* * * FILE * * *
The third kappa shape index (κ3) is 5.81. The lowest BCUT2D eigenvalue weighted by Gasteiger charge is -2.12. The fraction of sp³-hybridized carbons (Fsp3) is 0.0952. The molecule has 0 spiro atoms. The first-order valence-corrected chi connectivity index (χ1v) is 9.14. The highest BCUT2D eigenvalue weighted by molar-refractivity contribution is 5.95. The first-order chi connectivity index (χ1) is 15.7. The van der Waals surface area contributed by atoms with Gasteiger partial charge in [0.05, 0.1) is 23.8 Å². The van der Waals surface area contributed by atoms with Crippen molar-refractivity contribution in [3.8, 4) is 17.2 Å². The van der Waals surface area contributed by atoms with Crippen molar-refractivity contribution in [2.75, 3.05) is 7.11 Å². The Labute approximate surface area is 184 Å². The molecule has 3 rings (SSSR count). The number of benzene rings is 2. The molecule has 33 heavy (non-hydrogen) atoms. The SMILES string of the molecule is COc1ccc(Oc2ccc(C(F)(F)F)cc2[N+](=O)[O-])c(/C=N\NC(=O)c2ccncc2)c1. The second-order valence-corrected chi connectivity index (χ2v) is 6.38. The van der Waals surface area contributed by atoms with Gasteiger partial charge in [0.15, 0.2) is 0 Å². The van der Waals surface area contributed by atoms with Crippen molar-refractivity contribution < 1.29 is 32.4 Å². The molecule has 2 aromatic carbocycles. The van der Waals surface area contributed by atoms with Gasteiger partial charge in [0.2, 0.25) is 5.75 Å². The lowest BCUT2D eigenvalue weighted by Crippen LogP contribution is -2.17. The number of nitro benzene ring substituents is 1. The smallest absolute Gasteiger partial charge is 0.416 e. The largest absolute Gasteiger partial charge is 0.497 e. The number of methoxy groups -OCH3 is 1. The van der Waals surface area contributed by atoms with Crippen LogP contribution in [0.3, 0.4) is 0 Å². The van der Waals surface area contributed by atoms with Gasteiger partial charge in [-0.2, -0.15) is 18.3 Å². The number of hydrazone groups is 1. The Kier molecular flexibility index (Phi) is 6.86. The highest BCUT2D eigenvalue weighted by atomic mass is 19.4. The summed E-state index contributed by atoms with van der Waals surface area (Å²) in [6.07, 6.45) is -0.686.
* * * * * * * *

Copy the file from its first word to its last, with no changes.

The third kappa shape index (κ3) is 5.81. The lowest BCUT2D eigenvalue weighted by Gasteiger charge is -2.12. The fraction of sp³-hybridized carbons (Fsp3) is 0.0952. The molecule has 0 spiro atoms. The first-order valence-corrected chi connectivity index (χ1v) is 9.14. The highest BCUT2D eigenvalue weighted by molar-refractivity contribution is 5.95. The first-order chi connectivity index (χ1) is 15.7. The van der Waals surface area contributed by atoms with Gasteiger partial charge in [0.05, 0.1) is 23.8 Å². The van der Waals surface area contributed by atoms with Crippen molar-refractivity contribution in [3.8, 4) is 17.2 Å². The van der Waals surface area contributed by atoms with Crippen molar-refractivity contribution in [2.75, 3.05) is 7.11 Å². The Labute approximate surface area is 184 Å². The molecule has 3 rings (SSSR count). The number of benzene rings is 2. The molecule has 33 heavy (non-hydrogen) atoms. The SMILES string of the molecule is COc1ccc(Oc2ccc(C(F)(F)F)cc2[N+](=O)[O-])c(/C=N\NC(=O)c2ccncc2)c1. The second-order valence-corrected chi connectivity index (χ2v) is 6.38. The van der Waals surface area contributed by atoms with Gasteiger partial charge in [0.15, 0.2) is 0 Å². The van der Waals surface area contributed by atoms with Crippen molar-refractivity contribution < 1.29 is 32.4 Å². The molecule has 2 aromatic carbocycles. The van der Waals surface area contributed by atoms with Gasteiger partial charge in [0.2, 0.25) is 5.75 Å². The lowest BCUT2D eigenvalue weighted by Crippen LogP contribution is -2.17. The number of nitro benzene ring substituents is 1. The smallest absolute Gasteiger partial charge is 0.416 e. The largest absolute Gasteiger partial charge is 0.497 e. The number of methoxy groups -OCH3 is 1. The van der Waals surface area contributed by atoms with Crippen LogP contribution in [0.3, 0.4) is 0 Å². The van der Waals surface area contributed by atoms with Gasteiger partial charge in [-0.2, -0.15) is 18.3 Å². The number of hydrazone groups is 1. The Kier molecular flexibility index (Phi) is 6.86. The highest BCUT2D eigenvalue weighted by atomic mass is 19.4. The summed E-state index contributed by atoms with van der Waals surface area (Å²) in [6.07, 6.45) is -0.686.